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Financial aid and scholarships:

Learn the language

Understand a few key terms before you begin your financial aid search:

Financial aid often refers to the broader packaging of scholarships, grants, loans, etc. that helps offset the cost of college. In some situations, financial aid refers specifically to need-based aid.

Grants are awarded at the federal, state and institutional level and do not need to be repaid. They may be based on need, at the federal and state level in particular, or based on merit.

Loans are sometimes used to make up the difference when there is unmet financial need. Many student loans are federally guaranteed and dispersed through the Department of Education. Some banking institutions offer student loans, and many private loans require that students have a co-signer.

Need-based aid is money awarded or loaned based on the student’s (and oftentimes the family’s) financial situation. Depending on the type of financial aid, the money may or may not need to be repaid. One of two forms – the Free Application for Federal Student Aid (FAFSA) or the College Scholarship Service (CSS) Profile – is often used to determine a student’s financial need.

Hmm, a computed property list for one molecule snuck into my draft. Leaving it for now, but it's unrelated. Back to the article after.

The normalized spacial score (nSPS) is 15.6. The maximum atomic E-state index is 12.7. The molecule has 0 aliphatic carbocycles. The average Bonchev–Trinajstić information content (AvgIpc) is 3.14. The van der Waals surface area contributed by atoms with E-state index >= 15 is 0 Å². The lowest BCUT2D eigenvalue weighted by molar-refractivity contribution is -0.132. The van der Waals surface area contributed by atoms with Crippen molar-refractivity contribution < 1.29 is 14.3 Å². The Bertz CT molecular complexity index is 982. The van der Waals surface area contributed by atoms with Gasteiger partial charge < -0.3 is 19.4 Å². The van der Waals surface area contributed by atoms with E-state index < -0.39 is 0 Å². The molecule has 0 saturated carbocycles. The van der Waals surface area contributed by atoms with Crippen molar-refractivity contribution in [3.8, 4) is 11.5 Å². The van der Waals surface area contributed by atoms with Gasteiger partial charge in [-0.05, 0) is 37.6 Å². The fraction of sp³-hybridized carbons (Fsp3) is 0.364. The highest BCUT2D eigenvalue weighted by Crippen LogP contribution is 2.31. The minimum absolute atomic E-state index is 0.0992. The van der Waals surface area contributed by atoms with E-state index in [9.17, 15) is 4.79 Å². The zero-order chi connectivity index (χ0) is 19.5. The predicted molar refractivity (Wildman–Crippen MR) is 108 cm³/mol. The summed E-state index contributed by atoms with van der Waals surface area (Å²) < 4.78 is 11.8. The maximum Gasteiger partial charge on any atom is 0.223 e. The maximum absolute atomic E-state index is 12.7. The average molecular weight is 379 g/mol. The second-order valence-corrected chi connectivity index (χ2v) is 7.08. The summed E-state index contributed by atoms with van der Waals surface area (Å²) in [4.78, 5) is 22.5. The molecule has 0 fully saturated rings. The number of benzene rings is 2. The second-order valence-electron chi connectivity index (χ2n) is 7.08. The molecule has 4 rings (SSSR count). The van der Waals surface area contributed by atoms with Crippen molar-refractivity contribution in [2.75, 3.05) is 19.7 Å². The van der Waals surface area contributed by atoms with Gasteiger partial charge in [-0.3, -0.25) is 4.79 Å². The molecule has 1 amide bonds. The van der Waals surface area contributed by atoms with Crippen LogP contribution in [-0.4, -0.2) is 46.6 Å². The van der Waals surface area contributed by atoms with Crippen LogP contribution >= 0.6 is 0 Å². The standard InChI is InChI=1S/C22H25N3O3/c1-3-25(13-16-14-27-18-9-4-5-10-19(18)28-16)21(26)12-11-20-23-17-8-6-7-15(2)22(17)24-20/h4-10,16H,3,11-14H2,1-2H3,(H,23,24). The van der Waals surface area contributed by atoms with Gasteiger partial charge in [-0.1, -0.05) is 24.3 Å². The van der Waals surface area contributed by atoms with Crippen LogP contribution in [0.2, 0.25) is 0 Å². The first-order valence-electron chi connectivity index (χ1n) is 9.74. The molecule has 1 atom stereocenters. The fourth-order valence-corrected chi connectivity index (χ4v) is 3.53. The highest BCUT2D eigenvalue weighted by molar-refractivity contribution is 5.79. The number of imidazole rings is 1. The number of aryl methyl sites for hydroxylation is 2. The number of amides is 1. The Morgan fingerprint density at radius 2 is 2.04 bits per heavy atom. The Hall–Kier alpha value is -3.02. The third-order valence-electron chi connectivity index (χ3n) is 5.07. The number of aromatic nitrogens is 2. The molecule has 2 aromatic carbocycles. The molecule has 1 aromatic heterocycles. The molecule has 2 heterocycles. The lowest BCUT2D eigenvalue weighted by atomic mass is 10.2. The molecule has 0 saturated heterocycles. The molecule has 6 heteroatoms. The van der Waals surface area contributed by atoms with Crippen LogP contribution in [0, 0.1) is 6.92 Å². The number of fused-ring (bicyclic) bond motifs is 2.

Payment plans are offered by many colleges and universities to distribute the full cost of the year’s tuition, fees, room and board over many months. Check with the school’s bursar’s (or business) office for details.

Scholarships are awarded for academic, athletic or artistic talent; sometimes they are awarded based on service and leadership. In general, scholarships do not need to be repaid.   

Work-study programs are a form of federal aid. As with any other type of student employment, students earn a stipend for the hours worked. Although some schools may estimate an amount earned each semester as part of the financial aid package, the actual amount will vary based on the type of job and number of hours worked. 

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